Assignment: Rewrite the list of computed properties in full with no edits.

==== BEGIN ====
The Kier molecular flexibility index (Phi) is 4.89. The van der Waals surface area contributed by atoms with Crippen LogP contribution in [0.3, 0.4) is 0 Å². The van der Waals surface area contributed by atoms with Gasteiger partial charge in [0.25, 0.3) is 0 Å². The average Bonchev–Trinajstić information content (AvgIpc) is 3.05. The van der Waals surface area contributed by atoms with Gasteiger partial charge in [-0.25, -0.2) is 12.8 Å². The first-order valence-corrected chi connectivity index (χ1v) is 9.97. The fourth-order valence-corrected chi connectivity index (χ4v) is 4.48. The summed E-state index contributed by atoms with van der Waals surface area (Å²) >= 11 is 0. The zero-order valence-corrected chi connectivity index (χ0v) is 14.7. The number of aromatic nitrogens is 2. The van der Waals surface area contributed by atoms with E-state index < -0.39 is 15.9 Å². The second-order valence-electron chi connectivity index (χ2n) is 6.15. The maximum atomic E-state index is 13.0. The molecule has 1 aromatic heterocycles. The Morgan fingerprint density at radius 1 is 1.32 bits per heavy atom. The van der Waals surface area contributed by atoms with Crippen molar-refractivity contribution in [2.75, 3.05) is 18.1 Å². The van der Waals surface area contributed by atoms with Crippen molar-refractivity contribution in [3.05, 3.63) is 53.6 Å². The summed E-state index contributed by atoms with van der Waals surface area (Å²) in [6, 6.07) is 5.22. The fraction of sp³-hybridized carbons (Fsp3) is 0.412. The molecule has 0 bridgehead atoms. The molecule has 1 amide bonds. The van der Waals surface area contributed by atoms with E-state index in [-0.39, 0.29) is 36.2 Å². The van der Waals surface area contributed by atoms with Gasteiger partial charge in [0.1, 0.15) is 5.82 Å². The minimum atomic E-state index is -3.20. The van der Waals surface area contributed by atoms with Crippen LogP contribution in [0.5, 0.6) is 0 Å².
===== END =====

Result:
The Kier molecular flexibility index (Phi) is 4.89. The van der Waals surface area contributed by atoms with Crippen LogP contribution in [0.3, 0.4) is 0 Å². The van der Waals surface area contributed by atoms with Gasteiger partial charge in [0.25, 0.3) is 0 Å². The average Bonchev–Trinajstić information content (AvgIpc) is 3.05. The van der Waals surface area contributed by atoms with Gasteiger partial charge in [-0.25, -0.2) is 12.8 Å². The first-order valence-corrected chi connectivity index (χ1v) is 9.97. The fourth-order valence-corrected chi connectivity index (χ4v) is 4.48. The summed E-state index contributed by atoms with van der Waals surface area (Å²) >= 11 is 0. The zero-order valence-corrected chi connectivity index (χ0v) is 14.7. The number of aromatic nitrogens is 2. The van der Waals surface area contributed by atoms with E-state index < -0.39 is 15.9 Å². The second-order valence-electron chi connectivity index (χ2n) is 6.15. The maximum atomic E-state index is 13.0. The molecule has 1 aromatic heterocycles. The Morgan fingerprint density at radius 1 is 1.32 bits per heavy atom. The van der Waals surface area contributed by atoms with Crippen molar-refractivity contribution in [2.75, 3.05) is 18.1 Å². The van der Waals surface area contributed by atoms with Crippen molar-refractivity contribution in [3.05, 3.63) is 53.6 Å². The summed E-state index contributed by atoms with van der Waals surface area (Å²) in [6, 6.07) is 5.22. The fraction of sp³-hybridized carbons (Fsp3) is 0.412. The molecule has 0 bridgehead atoms. The molecule has 1 amide bonds. The van der Waals surface area contributed by atoms with E-state index in [-0.39, 0.29) is 36.2 Å². The van der Waals surface area contributed by atoms with Gasteiger partial charge in [0.1, 0.15) is 5.82 Å². The minimum atomic E-state index is -3.20. The van der Waals surface area contributed by atoms with Crippen LogP contribution in [0.5, 0.6) is 0 Å².